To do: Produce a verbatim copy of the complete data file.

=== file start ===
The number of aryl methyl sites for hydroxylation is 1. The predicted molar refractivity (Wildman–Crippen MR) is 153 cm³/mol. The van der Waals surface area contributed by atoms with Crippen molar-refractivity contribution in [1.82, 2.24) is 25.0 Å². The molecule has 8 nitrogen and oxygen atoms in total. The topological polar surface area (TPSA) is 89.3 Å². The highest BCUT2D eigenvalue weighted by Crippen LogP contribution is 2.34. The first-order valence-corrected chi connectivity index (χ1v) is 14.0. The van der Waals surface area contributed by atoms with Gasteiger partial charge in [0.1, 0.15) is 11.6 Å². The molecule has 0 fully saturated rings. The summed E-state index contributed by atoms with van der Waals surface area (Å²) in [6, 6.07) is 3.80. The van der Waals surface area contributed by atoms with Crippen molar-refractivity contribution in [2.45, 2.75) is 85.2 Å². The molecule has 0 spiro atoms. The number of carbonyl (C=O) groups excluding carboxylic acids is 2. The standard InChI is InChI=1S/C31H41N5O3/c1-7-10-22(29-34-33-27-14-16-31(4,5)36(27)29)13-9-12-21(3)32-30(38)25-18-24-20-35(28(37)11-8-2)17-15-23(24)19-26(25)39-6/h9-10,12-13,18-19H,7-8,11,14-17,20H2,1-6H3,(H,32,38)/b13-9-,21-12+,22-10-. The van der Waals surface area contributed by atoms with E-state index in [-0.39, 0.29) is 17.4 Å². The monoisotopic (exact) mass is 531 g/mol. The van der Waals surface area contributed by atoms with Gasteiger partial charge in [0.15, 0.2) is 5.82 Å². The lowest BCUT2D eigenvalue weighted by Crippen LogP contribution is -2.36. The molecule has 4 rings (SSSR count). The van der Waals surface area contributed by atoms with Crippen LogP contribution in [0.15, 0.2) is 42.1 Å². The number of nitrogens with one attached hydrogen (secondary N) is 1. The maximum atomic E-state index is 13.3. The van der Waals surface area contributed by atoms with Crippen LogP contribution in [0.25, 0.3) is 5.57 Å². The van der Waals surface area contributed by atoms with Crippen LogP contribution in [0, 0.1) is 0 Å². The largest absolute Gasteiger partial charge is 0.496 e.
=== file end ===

The number of aryl methyl sites for hydroxylation is 1. The predicted molar refractivity (Wildman–Crippen MR) is 153 cm³/mol. The van der Waals surface area contributed by atoms with Crippen molar-refractivity contribution in [1.82, 2.24) is 25.0 Å². The molecule has 8 nitrogen and oxygen atoms in total. The topological polar surface area (TPSA) is 89.3 Å². The highest BCUT2D eigenvalue weighted by Crippen LogP contribution is 2.34. The first-order valence-corrected chi connectivity index (χ1v) is 14.0. The van der Waals surface area contributed by atoms with Gasteiger partial charge in [0.1, 0.15) is 11.6 Å². The molecule has 0 fully saturated rings. The summed E-state index contributed by atoms with van der Waals surface area (Å²) in [6, 6.07) is 3.80. The van der Waals surface area contributed by atoms with Crippen molar-refractivity contribution in [2.45, 2.75) is 85.2 Å². The molecule has 0 spiro atoms. The number of carbonyl (C=O) groups excluding carboxylic acids is 2. The standard InChI is InChI=1S/C31H41N5O3/c1-7-10-22(29-34-33-27-14-16-31(4,5)36(27)29)13-9-12-21(3)32-30(38)25-18-24-20-35(28(37)11-8-2)17-15-23(24)19-26(25)39-6/h9-10,12-13,18-19H,7-8,11,14-17,20H2,1-6H3,(H,32,38)/b13-9-,21-12+,22-10-. The van der Waals surface area contributed by atoms with E-state index in [-0.39, 0.29) is 17.4 Å². The monoisotopic (exact) mass is 531 g/mol. The van der Waals surface area contributed by atoms with Gasteiger partial charge in [0.15, 0.2) is 5.82 Å². The lowest BCUT2D eigenvalue weighted by Crippen LogP contribution is -2.36. The molecule has 4 rings (SSSR count). The van der Waals surface area contributed by atoms with Crippen LogP contribution in [0.15, 0.2) is 42.1 Å². The number of nitrogens with one attached hydrogen (secondary N) is 1. The maximum atomic E-state index is 13.3. The van der Waals surface area contributed by atoms with Crippen LogP contribution in [0.25, 0.3) is 5.57 Å². The van der Waals surface area contributed by atoms with Crippen LogP contribution in [0, 0.1) is 0 Å². The largest absolute Gasteiger partial charge is 0.496 e.